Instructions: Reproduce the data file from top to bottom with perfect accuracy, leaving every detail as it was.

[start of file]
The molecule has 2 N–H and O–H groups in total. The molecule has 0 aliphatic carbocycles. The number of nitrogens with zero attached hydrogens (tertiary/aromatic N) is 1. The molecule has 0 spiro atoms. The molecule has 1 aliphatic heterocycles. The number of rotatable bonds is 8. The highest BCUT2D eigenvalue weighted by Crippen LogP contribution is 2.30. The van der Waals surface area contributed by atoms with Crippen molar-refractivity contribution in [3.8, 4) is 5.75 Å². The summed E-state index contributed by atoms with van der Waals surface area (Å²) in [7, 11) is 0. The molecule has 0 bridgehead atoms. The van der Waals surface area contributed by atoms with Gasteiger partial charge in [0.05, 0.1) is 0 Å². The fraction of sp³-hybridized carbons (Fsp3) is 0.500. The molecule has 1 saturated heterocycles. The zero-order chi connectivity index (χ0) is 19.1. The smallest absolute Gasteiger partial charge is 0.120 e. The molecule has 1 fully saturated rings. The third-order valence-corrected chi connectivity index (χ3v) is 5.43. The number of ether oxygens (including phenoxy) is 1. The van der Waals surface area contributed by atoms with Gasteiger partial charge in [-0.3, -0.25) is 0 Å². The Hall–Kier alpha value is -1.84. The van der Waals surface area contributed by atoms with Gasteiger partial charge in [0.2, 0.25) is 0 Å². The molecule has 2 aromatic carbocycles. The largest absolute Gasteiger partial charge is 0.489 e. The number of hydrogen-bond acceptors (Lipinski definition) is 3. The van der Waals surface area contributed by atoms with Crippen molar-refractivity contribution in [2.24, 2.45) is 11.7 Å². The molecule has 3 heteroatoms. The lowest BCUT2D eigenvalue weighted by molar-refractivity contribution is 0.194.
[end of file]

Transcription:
The molecule has 2 N–H and O–H groups in total. The molecule has 0 aliphatic carbocycles. The number of nitrogens with zero attached hydrogens (tertiary/aromatic N) is 1. The molecule has 0 spiro atoms. The molecule has 1 aliphatic heterocycles. The number of rotatable bonds is 8. The highest BCUT2D eigenvalue weighted by Crippen LogP contribution is 2.30. The van der Waals surface area contributed by atoms with Crippen molar-refractivity contribution in [3.8, 4) is 5.75 Å². The summed E-state index contributed by atoms with van der Waals surface area (Å²) in [7, 11) is 0. The molecule has 0 bridgehead atoms. The van der Waals surface area contributed by atoms with Gasteiger partial charge in [0.05, 0.1) is 0 Å². The fraction of sp³-hybridized carbons (Fsp3) is 0.500. The molecule has 1 saturated heterocycles. The zero-order chi connectivity index (χ0) is 19.1. The smallest absolute Gasteiger partial charge is 0.120 e. The molecule has 1 fully saturated rings. The third-order valence-corrected chi connectivity index (χ3v) is 5.43. The number of ether oxygens (including phenoxy) is 1. The van der Waals surface area contributed by atoms with Gasteiger partial charge in [-0.3, -0.25) is 0 Å². The Hall–Kier alpha value is -1.84. The van der Waals surface area contributed by atoms with Gasteiger partial charge in [0.2, 0.25) is 0 Å². The molecule has 2 aromatic carbocycles. The largest absolute Gasteiger partial charge is 0.489 e. The number of hydrogen-bond acceptors (Lipinski definition) is 3. The van der Waals surface area contributed by atoms with Crippen molar-refractivity contribution in [2.24, 2.45) is 11.7 Å². The molecule has 3 heteroatoms. The lowest BCUT2D eigenvalue weighted by molar-refractivity contribution is 0.194.